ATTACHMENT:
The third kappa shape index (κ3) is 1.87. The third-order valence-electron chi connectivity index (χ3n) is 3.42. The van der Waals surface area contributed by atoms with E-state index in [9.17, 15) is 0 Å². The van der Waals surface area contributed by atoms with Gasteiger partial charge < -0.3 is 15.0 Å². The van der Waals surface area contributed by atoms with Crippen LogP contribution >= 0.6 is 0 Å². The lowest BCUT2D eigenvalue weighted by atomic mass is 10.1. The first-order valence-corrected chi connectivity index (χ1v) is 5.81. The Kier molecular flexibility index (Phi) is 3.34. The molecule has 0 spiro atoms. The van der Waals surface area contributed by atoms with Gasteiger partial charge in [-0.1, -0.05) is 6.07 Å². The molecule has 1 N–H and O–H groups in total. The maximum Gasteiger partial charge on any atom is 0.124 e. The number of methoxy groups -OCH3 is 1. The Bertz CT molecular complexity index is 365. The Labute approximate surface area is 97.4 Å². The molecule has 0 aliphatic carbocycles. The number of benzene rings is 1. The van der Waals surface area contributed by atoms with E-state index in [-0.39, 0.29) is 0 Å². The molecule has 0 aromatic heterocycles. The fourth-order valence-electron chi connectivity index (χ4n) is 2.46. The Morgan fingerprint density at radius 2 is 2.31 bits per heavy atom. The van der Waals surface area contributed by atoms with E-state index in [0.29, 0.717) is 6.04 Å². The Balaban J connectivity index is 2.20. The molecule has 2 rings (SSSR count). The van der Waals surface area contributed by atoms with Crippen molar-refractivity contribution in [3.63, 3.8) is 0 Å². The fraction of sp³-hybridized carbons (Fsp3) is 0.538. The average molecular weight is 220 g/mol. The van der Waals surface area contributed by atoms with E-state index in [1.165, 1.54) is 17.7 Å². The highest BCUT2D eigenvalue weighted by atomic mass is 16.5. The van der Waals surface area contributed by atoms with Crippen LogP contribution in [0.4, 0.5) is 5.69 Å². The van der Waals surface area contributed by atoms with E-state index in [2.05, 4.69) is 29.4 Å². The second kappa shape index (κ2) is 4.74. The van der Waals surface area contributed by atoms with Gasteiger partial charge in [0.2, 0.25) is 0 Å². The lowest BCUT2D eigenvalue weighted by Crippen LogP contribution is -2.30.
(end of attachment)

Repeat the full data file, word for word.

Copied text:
The third kappa shape index (κ3) is 1.87. The third-order valence-electron chi connectivity index (χ3n) is 3.42. The van der Waals surface area contributed by atoms with E-state index in [9.17, 15) is 0 Å². The van der Waals surface area contributed by atoms with Gasteiger partial charge < -0.3 is 15.0 Å². The van der Waals surface area contributed by atoms with Crippen LogP contribution >= 0.6 is 0 Å². The lowest BCUT2D eigenvalue weighted by atomic mass is 10.1. The first-order valence-corrected chi connectivity index (χ1v) is 5.81. The Kier molecular flexibility index (Phi) is 3.34. The molecule has 0 spiro atoms. The van der Waals surface area contributed by atoms with Gasteiger partial charge in [-0.1, -0.05) is 6.07 Å². The molecule has 1 N–H and O–H groups in total. The maximum Gasteiger partial charge on any atom is 0.124 e. The number of methoxy groups -OCH3 is 1. The Bertz CT molecular complexity index is 365. The Labute approximate surface area is 97.4 Å². The molecule has 0 aliphatic carbocycles. The number of benzene rings is 1. The van der Waals surface area contributed by atoms with E-state index in [-0.39, 0.29) is 0 Å². The molecule has 0 aromatic heterocycles. The fourth-order valence-electron chi connectivity index (χ4n) is 2.46. The Morgan fingerprint density at radius 2 is 2.31 bits per heavy atom. The van der Waals surface area contributed by atoms with E-state index in [0.29, 0.717) is 6.04 Å². The Balaban J connectivity index is 2.20. The molecule has 2 rings (SSSR count). The van der Waals surface area contributed by atoms with Crippen molar-refractivity contribution in [3.63, 3.8) is 0 Å². The fraction of sp³-hybridized carbons (Fsp3) is 0.538. The average molecular weight is 220 g/mol. The van der Waals surface area contributed by atoms with E-state index in [1.165, 1.54) is 17.7 Å². The highest BCUT2D eigenvalue weighted by atomic mass is 16.5. The van der Waals surface area contributed by atoms with Crippen LogP contribution in [0.4, 0.5) is 5.69 Å². The van der Waals surface area contributed by atoms with E-state index in [2.05, 4.69) is 29.4 Å². The second kappa shape index (κ2) is 4.74. The van der Waals surface area contributed by atoms with Gasteiger partial charge in [0.2, 0.25) is 0 Å². The lowest BCUT2D eigenvalue weighted by Crippen LogP contribution is -2.30.